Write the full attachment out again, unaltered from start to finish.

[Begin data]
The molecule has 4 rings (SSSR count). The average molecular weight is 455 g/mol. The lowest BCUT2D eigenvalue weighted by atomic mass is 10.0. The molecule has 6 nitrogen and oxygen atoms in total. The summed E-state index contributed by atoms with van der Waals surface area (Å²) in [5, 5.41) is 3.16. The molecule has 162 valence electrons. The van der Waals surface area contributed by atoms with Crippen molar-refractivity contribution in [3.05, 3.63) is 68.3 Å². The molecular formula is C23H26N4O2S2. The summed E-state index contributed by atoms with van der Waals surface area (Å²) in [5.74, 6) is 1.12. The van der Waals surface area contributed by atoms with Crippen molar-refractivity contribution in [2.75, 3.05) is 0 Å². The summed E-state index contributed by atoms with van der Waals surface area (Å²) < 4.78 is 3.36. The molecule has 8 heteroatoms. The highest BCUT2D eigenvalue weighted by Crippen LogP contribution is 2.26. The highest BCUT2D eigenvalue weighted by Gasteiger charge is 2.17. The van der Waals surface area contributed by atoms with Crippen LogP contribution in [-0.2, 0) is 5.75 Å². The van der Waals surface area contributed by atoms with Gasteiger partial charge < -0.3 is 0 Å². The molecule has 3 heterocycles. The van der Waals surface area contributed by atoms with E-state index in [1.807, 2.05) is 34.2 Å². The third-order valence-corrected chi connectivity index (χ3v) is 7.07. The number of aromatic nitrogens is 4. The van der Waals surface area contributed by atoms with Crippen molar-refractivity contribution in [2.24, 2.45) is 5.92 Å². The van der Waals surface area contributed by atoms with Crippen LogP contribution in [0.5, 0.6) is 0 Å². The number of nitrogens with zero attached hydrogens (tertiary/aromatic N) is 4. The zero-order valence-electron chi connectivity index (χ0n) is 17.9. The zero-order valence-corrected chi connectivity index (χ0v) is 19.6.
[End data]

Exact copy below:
The molecule has 4 rings (SSSR count). The average molecular weight is 455 g/mol. The lowest BCUT2D eigenvalue weighted by atomic mass is 10.0. The molecule has 6 nitrogen and oxygen atoms in total. The summed E-state index contributed by atoms with van der Waals surface area (Å²) in [5, 5.41) is 3.16. The molecule has 162 valence electrons. The van der Waals surface area contributed by atoms with Crippen molar-refractivity contribution in [3.05, 3.63) is 68.3 Å². The molecular formula is C23H26N4O2S2. The summed E-state index contributed by atoms with van der Waals surface area (Å²) in [5.74, 6) is 1.12. The van der Waals surface area contributed by atoms with Crippen molar-refractivity contribution in [2.75, 3.05) is 0 Å². The summed E-state index contributed by atoms with van der Waals surface area (Å²) < 4.78 is 3.36. The molecule has 8 heteroatoms. The highest BCUT2D eigenvalue weighted by Crippen LogP contribution is 2.26. The highest BCUT2D eigenvalue weighted by Gasteiger charge is 2.17. The van der Waals surface area contributed by atoms with Crippen LogP contribution in [-0.2, 0) is 5.75 Å². The van der Waals surface area contributed by atoms with Gasteiger partial charge < -0.3 is 0 Å². The molecule has 3 heterocycles. The van der Waals surface area contributed by atoms with E-state index in [1.807, 2.05) is 34.2 Å². The third-order valence-corrected chi connectivity index (χ3v) is 7.07. The number of aromatic nitrogens is 4. The van der Waals surface area contributed by atoms with Crippen molar-refractivity contribution in [2.24, 2.45) is 5.92 Å². The van der Waals surface area contributed by atoms with Crippen LogP contribution in [0.5, 0.6) is 0 Å². The number of nitrogens with zero attached hydrogens (tertiary/aromatic N) is 4. The zero-order valence-electron chi connectivity index (χ0n) is 17.9. The zero-order valence-corrected chi connectivity index (χ0v) is 19.6.